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A Rejoinder to a Review


A Rejoinder to a Review


armila Bose’s review ‘Bangladesh: Troubled Future’ (March 4, 2006) of my book, Bangladesh: The Next Afghanistan? is tendentious, uses methods that are less than admirable and misrepresents its main thrust.


A Rejoinder to a Review

armila Bose’s review ‘Bangladesh: Troubled Future’ (March 4, 2006) of my book, Bangladesh: The Next Afghanistan? is tendentious, uses methods that are less than admirable and misrepresents its main thrust.

She writes in the very first paragraph, “If the title was meant to attract attention, the author has been pipped to the post by a Bangladeshi writer who recently wrote a book posing the question, ‘Is Bangladesh becoming a Taliban state?’”.

By beginning her sentence with an “if”, she has hinted at the possibility of my having chosen the title of the book to attract attention, without accusing me directly of doing so. In which case, she should have mentioned the name of the author and the title of the book she has in mind, which would have enabled people to assess whether the hint was tenable. Significantly, she has not done so. The question is fully warranted, since Bose linked the title of my book to a possible quest on my part for attracting attention.

The reviewer writes in the second paragraph that I could have dispensed with much of the first chapter – more about this later – and goes on to state, “When he returns to the topic that is of relevance to the main focus of the book, the creation of Bangladesh, he is unfortunately dependent on one or two sources of doubtful reliability and ends up repeating a number of well-worn myths and clichés without addressing the interesting questions thrown up by some of his remarks”.

One of my major sources has been Shahriar Kabir and his publication, Ekattorer Ghatak o Dalara: Ke Kothaye? (The Killers and Agents of Seventy-One: Who and Where Are They?) published by Muktijuddher Chetana Bikash Kendra, Dhaka (Centre for Spreading the Consciousness of the Liberation War), 2nd edition, 1987. I have also referred to Badruddin Umar’s book The Emergence of Bangladesh: Class Struggles in East Pakistan (1947-58), Oxford University Press, Karachi, 2004. Shahriar Kabir is a noted writer, journalist, freedom fighter, and human rights activist, who has been twice jailed and brutally tortured by Begum Khaleda Zia’s regime on patently false charges. Umar is a highly respected historian who requires no introduction.

Besides, my reference to Bangladesh’s “creation” – “liberation” is the word that freedom fighters use – is relevant to the “main focus of the book” only to the extent it shows the collaborationist and murderous role that parties like the Jamaat-e-Islami Bangladesh (JeIB) and its students wing Islami Chhatra Shangha (reincarnated in 1978 as the Islami Chhatra Shibir), played during the liberation struggle, and explains the circumstances leading to East Pakistan’s (now Bangladesh) alienation from West Pakistan. This is because the JeIB is an important constituent of the coalition government that until recently ruled Bangladesh with the leader of the Bangladesh Nationalist Party, Khaleda Zia, as prime minister.

The fact is that the JeIB is the fountainhead of Islamist terrorism in Bangladesh today. All the three important terrorist leaders who have been arrested since October last year – Banglabhai aka Siddiqul Islam, the operations commander of the Jagrata Muslim Janata Bangladesh, Abdur Rahman, the Shaekh (spiritual leader) of Jamaatul Mujaheedin Bangladesh and Mufti Hannan, operations commander of the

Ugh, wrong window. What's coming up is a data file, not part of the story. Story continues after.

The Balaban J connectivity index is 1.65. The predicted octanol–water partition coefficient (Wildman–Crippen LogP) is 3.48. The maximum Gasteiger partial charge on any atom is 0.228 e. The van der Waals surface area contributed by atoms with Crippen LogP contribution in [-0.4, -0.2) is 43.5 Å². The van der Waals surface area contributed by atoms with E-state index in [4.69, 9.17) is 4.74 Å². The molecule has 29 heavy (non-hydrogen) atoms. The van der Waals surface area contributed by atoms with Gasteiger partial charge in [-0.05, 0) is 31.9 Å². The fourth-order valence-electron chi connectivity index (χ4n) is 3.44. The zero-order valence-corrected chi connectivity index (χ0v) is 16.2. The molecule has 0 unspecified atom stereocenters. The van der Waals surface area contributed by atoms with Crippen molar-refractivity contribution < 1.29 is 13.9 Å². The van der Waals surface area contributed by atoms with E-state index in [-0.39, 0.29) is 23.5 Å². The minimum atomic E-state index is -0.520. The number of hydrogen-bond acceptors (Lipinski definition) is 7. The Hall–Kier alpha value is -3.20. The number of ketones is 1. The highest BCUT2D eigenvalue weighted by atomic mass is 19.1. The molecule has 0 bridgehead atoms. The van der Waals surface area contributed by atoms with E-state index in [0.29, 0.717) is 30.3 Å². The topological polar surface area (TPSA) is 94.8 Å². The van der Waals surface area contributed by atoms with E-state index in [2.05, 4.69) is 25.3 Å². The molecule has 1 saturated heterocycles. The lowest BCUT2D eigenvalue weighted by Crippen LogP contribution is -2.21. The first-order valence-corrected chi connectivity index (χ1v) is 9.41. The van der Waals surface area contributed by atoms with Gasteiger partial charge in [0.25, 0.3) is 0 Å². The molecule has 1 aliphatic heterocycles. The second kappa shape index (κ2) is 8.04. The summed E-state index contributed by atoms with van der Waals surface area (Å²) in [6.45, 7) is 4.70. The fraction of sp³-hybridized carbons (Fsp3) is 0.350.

(Continued on p 4828)




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(Continued from p 4710)

Harkat-ul-Jihad-al-Islami Bangladesh – are alumni either of the JeIB or the Islami Chhatra Shibir or both.

Again, Sharmila Bose writes in the penultimate paragraph, “The trouble is that though the book appears to be heavily documented, the notes reveal it to be almost entirely reliant on one newspaper of Bangladesh and of its internet edition”. The newspaper, whose name she did not mention, is The Daily Star, perhaps the most respected publication of its kind in Bangladesh. Faulting one for relying on its internet edition as a source of news and comment regarding Bangladesh, would be like blaming one for using the internet edition of The New York Times or The Washington Post for writing a book on the US. Also, had she looked at the endnotes carefully, she would have found references to material that had appeared in Bengalilanguage newspapers like Prothom Alo and Janakantha and Englishlanguage newspapers like The Independent and The Bangladesh Observer. What matters is not the number of sources one has consulted but the correctness or otherwise of the information and comments cited. Significantly, Bose has not controverted a single information or editorial observation I have cited from The Daily Star.

Finally, the reviewer has written, “The interpretations of Islam and the historical rise of ‘fundamentalist’ Islam are indeed important issues, but this book is not the place and Karlekar probably is not the best person to address them”. If she had read the first chapter carefully, she would have noticed that a considerable part of it deals with the rise of fundamentalist Islam in what is now Bangladesh, a process that began in the last quarter of the 18th century. This is important for understanding the nature, strength and permanence of the constituency that the JeIB and the ICS appeal to.


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